A rise in the number of farms sold off-market has been a sustained trend for many years.
Strutt & Parker reports 20-25% of sales are now conducted off-market, while Carter Jonas says half the 50,000 acres it sold last year were purchased privately.
For many, getting word out that a farm is for sale without the attention brought by full-page adverts and sale boards can be attractive.
But are sellers missing a trick if they don’t try to reach the maximum pool of potential bidders?
Horses for courses
Stephen Hall, head of rural investments at Carter Jonas, says the type of property on offer largely dictates the strategy.
Neighbouring farmers are often the first to be approached.
“This is fairly common if a seller wants to dispose of a block of land or even a small farm,” he said.
“But it is equally common for a publicity-averse vendor with a few thousand acres and a large house to sell privately, as there will only be a limited number of buyers interested in that scale and most will be known to agents.”
Purchasers of farms in the 200 to 700-acre category are less obvious and may come from outside the locality, meaning they are often best reached by advertising.
He did, however, warn against “kite flying”.
“One of the concerns buyers have over privately-marketed farmland is that the seller may be flying a kite to see what interest is out there.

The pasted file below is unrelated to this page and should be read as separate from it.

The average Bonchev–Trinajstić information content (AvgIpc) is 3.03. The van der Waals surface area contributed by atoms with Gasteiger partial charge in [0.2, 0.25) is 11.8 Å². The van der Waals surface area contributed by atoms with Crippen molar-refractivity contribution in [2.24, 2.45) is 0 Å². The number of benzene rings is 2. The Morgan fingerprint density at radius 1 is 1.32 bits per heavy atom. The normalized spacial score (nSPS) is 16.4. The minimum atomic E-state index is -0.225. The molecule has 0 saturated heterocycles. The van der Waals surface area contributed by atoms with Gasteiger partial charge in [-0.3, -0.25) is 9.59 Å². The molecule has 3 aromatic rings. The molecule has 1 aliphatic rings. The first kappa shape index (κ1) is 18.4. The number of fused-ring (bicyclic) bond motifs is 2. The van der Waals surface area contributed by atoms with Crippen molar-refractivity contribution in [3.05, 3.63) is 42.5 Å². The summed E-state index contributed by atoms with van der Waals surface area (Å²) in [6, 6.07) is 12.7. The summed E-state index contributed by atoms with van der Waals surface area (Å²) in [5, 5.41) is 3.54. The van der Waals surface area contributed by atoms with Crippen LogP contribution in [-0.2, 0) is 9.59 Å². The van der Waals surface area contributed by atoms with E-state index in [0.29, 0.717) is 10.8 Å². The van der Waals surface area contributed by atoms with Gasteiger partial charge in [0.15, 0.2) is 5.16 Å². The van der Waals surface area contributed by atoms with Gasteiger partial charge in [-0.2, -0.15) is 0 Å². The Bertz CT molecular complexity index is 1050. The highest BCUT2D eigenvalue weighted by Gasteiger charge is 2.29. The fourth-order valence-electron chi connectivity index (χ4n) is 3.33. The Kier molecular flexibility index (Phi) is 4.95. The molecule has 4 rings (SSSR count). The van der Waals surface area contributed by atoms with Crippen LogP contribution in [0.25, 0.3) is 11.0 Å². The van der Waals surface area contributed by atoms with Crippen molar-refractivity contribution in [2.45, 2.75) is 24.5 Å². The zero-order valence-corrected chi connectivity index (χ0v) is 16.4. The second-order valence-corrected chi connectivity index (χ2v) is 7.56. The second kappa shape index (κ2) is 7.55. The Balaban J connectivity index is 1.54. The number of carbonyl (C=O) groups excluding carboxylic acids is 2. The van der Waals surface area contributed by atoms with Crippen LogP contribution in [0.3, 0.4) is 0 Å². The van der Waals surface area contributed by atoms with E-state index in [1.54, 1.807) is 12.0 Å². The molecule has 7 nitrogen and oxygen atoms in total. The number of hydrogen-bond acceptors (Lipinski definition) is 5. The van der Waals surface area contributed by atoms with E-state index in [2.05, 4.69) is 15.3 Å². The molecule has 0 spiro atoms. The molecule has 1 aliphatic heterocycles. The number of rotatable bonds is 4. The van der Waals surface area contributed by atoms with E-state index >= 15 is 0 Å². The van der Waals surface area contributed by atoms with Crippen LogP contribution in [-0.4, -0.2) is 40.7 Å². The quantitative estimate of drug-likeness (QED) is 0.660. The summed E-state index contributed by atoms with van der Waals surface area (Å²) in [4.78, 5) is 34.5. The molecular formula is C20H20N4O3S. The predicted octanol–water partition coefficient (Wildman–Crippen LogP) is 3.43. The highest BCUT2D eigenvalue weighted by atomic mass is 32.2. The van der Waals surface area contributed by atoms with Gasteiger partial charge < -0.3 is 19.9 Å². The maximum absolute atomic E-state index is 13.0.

“Entering into any marketing campaign without being fully committed to selling will have a damaging effect on the value of your farm.”
Will Whittaker, associate director at Strutt & Parker, says sellers can be nervous about public launches in case their farm doesn’t sell.
Data in July showed more than a third of farms marketed in 2017 either remained available or had been withdrawn – a total of 81 farms.
“There are pros and cons to each method of sale and, ultimately, it comes down to clients and their objectives,” Mr Whittaker said.
“For best-in-class farms or those in an area of short supply, a private deal may yield a premium – perhaps as much as 20% above the valuation.
“But it doesn’t always work like that and sometimes you have to go public to reach your buyer.”
From private to public
The 538-acre Great Trodgers estate in East Sussex, seven miles from Tunbridge Wells, is an example of a farm which crossed the boundary of private and public marketing.
Strutt & Parker offered the farm off-market in late summer 2016 but, after no bids were forthcoming, brought it to the open market at £5.6m as a whole or in five lots.
Some of the beef fattening unit – comprising 218 acres of arable land, 183 acres of pasture and 119 acres of woodland – was purchased last year and the remainder of the farm has recently gone under offer following competitive bidding.
“Having come full circle, we had interest from bidders who weren’t on our books to begin with,” Mr Whittaker added.
Selling in private – what to be aware of
- You will never know if you received the top price for your farm
- But the exclusivity of being offered a farm off-market can lead to premiums being paid
- Dealing privately can keep high-profile or sensitive sales below the radar
- The cost of advertising is cut and, in some cases, a sales brochure may not need to be created
- Approaching a select few bidders could mean fewer competing bids
- Having to launch publicly after failing to sell privately may soften the impact of marketing, as word may already be out